Joseph Kessel, The Man with Miraculous Hands
The Man with Miraculous Hands is the incredible story of Heinrich Himmler's doctor, Felix Kersten, who claimed to have saved millions of lives by carefully timed requests. Himmler, suffering constantly from excruciating stomach aches and flatulence, would call on Kersten in times of need, as being the one man who could do something – through massaging the affected areas – to alleviate the pain. In time, Himmler came to depend on this Finnish doctor, not just as someone who could heal him but as someone whom he could trust. Kersten manipulated this relationship for his own ends, to keep people safe, and to rescue people from the concentration camps – including, allegedly, the entire Dutch nation. After the war, the doctor's fame spread: he was awarded one of the highest Dutch honours and nominated four times for the Nobel Peace Prize, while Hugh Trevor-Roper (at the time Oxford University's foremost specialist in contemporarySomeone or something living or occurring at the same time. history, and who verified Kersten's memoirs) considered him to be a 'shining example for human behaviour'.P. xi. The book, written by a bestselling novelist and journalist who interviewed Kersten, is the enthralling narrativeA story; in the writing of history it usually describes an approach that favours story over analysis. of this special relationship and the benefits it reaped. It has now been picked up by Hollywood, with the rotund, Epicurean Kersten played by Woody Harrelson in the upcoming film.
The Man with Miraculous Hands is presented, in effect, as an oral history. It is one man's jaw-dropping story, told through his eyes. It describes the inner workings of the Nazi regime in first-hand detail, showing the back-stabbing, the jealousy, paranoia and loneliness - as well as the fatal mixture of bureaucracy and idealism - in all its ugliness. And it vividly depicts the slick slope that many a normal person slipped down, unwitting and unwary, to find themselves at the bottom, surrounded by destruction, disaster, and damnation. But given that it was penned by a novelist, it has all the traits of a thriller: there is action, there are plot twists, there is intrigue, character development and suspense. The language, while simple, is effective, emotive, and to the point, producing a book that is immediate and pacy.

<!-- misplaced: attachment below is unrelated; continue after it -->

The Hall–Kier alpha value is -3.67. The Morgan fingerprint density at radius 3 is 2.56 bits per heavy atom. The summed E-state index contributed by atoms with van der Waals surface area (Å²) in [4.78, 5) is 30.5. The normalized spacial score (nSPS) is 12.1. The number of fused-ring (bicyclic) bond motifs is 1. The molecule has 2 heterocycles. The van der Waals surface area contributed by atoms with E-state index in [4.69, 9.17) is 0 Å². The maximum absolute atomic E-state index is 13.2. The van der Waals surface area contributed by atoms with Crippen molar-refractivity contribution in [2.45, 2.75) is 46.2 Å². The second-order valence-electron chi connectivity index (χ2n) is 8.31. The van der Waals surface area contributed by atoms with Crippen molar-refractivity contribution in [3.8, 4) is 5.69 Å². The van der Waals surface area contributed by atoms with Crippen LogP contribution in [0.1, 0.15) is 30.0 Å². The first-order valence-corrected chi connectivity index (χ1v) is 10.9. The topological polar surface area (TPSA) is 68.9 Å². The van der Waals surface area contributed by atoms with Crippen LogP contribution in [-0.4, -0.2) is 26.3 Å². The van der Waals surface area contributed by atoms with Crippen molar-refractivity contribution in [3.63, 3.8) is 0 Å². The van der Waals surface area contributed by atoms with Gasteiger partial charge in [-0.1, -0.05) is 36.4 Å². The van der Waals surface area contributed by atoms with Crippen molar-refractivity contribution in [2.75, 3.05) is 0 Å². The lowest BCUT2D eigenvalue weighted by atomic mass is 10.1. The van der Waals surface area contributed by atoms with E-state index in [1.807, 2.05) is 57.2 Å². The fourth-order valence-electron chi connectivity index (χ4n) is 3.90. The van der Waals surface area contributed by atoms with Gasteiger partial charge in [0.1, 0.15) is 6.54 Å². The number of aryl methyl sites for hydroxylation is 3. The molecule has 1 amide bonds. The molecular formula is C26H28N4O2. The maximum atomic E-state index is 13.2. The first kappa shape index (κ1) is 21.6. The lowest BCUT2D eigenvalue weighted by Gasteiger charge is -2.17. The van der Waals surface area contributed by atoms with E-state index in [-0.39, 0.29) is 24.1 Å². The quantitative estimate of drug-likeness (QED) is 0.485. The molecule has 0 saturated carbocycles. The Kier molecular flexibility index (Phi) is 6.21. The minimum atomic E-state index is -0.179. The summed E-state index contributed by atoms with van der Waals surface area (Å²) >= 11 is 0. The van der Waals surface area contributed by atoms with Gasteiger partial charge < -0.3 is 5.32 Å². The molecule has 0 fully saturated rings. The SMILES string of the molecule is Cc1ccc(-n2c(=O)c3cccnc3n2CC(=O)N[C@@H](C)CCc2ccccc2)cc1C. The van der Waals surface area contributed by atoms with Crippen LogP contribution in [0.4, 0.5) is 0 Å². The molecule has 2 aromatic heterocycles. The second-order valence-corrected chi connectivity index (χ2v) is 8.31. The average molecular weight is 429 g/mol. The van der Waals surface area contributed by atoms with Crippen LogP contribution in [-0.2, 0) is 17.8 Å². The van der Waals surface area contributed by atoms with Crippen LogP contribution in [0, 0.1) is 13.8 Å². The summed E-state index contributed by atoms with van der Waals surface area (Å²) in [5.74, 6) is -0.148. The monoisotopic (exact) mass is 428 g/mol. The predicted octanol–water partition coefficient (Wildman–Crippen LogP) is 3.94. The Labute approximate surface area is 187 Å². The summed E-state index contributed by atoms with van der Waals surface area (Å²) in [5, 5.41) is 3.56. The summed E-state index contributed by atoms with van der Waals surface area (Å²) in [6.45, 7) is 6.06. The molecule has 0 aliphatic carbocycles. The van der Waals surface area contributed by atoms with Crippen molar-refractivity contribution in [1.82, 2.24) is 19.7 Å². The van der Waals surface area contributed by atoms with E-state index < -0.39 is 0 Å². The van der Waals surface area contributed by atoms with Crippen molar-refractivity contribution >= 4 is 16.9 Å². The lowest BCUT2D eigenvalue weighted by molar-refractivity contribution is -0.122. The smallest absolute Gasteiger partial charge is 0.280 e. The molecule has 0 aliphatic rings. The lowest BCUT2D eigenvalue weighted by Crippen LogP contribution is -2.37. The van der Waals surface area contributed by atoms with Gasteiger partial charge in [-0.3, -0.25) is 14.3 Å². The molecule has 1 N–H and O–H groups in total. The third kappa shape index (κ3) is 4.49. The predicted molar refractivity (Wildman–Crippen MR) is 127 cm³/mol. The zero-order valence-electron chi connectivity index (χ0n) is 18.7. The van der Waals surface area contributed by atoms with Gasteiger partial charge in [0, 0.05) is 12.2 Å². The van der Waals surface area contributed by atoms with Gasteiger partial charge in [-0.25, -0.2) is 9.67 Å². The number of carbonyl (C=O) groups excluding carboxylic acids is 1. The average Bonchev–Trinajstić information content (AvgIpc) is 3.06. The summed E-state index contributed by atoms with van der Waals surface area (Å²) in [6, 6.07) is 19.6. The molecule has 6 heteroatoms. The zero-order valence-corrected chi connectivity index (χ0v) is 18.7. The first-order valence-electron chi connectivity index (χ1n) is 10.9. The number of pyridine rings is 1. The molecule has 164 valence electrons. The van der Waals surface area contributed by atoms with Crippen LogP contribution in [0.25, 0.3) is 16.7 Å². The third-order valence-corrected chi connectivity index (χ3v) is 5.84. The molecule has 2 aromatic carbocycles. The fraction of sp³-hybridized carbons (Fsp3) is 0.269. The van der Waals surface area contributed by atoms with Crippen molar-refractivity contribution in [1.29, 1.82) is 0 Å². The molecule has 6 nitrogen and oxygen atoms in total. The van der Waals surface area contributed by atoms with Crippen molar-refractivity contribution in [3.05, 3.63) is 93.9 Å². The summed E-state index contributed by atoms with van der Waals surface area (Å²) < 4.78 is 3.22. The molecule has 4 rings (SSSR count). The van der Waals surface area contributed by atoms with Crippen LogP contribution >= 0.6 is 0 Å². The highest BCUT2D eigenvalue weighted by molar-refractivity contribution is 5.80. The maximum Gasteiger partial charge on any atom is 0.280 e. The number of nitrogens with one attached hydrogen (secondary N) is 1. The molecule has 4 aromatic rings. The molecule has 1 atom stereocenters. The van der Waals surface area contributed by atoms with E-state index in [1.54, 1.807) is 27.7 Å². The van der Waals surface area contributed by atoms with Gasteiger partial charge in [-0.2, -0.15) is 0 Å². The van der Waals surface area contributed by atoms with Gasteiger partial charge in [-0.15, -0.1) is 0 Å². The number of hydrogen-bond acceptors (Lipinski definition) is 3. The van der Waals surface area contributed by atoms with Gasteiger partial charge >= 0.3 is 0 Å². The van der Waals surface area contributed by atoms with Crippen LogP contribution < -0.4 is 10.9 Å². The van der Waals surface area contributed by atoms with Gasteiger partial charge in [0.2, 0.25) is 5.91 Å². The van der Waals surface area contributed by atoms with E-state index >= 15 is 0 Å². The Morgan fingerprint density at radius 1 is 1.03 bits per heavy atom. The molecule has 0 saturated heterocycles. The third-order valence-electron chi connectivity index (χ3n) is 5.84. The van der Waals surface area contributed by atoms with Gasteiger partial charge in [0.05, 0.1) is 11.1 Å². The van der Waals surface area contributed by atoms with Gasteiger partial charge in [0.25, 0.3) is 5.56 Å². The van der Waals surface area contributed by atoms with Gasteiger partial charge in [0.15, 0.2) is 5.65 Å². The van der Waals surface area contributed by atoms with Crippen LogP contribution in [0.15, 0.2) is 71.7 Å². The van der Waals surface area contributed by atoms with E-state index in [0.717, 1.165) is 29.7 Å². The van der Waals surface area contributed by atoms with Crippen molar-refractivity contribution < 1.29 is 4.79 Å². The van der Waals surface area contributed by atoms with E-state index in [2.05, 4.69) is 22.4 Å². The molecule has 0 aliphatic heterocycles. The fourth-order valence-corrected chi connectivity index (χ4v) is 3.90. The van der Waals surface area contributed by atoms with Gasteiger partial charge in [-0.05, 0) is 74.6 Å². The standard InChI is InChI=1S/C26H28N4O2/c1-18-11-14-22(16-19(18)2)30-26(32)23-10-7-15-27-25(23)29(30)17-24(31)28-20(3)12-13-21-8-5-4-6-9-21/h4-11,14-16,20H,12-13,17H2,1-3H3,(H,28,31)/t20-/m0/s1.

This is useful in more ways than just creating a book that is extremely readable: it reminds the audience that it is, at least in part, a work of fiction. Although Kersten's memoirs were given a glowing recommendation by Trevor-Roper – who, as brilliant a historian as he was, didn't have a particularly good track record in verifying Nazi documents – the text is littered with half-truths, exaggerations and, possibly, outright lies. The most obvious of these is the claim that he saved the entire Dutch nation from deportation. As the foreword by Norman Ohler rightly points out, although Hitler mooted the idea, there is no evidence whatsoever that even cigarette-packet-level plans were ever drawn up, let alone scrapped on the insistence of this doctor. But there are also little issues here and there: for example, a quick scan of the Nuremberg trial documents shows that the man who supposedly was trembling with fear when he introduced Kersten to Himmler felt nothing of the sort, but had actively supported and funded the Nazis since 1931. Put quite simply, it is difficult to trust The Man with Miraculous Hands. This is particularly exasperating as certain ongoing arguments - like Hitler allegedly suffering from syphilis (as asserted by Kersten) - could otherwise be put to rest.